“He [Randy] moved to LA for a long time but when he was back he had moved not too far from where I was living I sent him a message and I went over and recorded a demo with him,” she says. “I met Jonah through him because they had just gotten off tour as session musicians for Curtis Harding.”

That relationship started on that first demo blossomed and Jonah and Randy, who run a production company and have a love of vintage studio gear, started to work with Mattiel as bandmates - and not guns for hire - on what would eventually become the debut self-titled album; first released on Burger and later on Heavenly Recordings. The album was signed to Heavenly because James Endeacott spotted something Third Man posted about her and Heavenly in turn add yet another stunning artist to their roster.

Of how good of a match Jared and Randy are, and why she hedged her bets to work with these guys, she says: “There wasn't a whole lot of people in Atlanta doing music I was interested in. It was all very like drone-y and very shoegaze-y, referencing things that I don't quite care for too much. It was nice to have some people in town who were doing stuff I am interested in.”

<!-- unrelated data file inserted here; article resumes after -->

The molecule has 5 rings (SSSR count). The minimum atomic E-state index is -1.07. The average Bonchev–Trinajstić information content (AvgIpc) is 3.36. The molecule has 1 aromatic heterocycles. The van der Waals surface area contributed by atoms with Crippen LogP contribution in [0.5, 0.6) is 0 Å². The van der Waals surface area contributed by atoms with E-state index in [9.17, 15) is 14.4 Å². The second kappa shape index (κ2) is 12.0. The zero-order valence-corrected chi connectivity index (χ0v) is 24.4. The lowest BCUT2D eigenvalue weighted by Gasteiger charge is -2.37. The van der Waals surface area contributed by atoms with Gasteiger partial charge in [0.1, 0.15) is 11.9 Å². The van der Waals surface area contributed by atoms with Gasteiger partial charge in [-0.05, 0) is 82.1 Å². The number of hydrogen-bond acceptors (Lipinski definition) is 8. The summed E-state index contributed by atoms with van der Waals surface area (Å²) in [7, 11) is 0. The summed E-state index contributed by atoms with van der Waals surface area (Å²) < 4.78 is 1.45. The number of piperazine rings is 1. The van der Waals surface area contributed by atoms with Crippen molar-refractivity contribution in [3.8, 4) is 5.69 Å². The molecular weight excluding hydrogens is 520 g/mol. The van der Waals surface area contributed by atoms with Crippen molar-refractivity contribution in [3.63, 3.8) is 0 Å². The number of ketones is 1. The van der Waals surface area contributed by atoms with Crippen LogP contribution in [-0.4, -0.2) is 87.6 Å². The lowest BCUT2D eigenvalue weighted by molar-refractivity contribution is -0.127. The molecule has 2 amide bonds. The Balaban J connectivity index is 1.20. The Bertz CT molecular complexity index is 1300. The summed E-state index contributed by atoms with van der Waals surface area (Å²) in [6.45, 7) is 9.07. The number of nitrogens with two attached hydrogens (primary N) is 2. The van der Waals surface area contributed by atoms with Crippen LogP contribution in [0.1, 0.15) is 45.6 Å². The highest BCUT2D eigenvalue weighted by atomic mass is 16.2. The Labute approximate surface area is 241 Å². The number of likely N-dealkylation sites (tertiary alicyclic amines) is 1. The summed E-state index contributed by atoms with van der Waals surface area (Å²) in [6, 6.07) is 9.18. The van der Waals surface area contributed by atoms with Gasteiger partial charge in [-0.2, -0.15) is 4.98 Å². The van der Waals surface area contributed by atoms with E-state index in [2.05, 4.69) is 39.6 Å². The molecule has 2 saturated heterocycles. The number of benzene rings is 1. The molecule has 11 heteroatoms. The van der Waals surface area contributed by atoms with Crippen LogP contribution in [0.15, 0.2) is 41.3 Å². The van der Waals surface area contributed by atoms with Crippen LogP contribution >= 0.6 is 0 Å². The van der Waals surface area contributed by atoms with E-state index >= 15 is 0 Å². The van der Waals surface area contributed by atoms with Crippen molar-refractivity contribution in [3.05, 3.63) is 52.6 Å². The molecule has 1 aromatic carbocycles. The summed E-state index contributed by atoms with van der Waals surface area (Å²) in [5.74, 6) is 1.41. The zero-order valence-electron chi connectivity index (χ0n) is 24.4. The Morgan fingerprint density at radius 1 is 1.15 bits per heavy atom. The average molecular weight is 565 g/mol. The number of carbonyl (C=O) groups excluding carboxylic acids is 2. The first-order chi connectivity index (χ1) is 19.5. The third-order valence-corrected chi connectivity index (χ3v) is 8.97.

Prior to starting the band proper Mattiel wasn’t really involved in music at all. She spent time at University and some months in Brussels before dropping out of University to moving back to Georgia and work as a designer. She tells Gigwise that the band Mattiel is the project that keeps her sane having creative control away from the money making gig.

As for singing in a band and not playing all the instruments herself, is it difficult to maintain that vision of doing things exactly the way you think work best?

“With the first record I didn't really know how much control I should have or how much I should drive the ship. With this next record that we've written I think it's a much bigger better example of what we can do as I stepped up more. I’m throwing my weight around a little more now”

Any hints as to where the second yet-to-be released album will take the sound?

“You can tell it's still us. But it's a little more now. A lot less nostalgic composition. We're not using a lot of brass on this record as we did. We’re not changing that much but we're not doing full on Nancy Sinatra / Tarantino cinematic thing. We used all the same equipment as the first album and some of the songs are cinematic in a way so maybe you'll hear it.”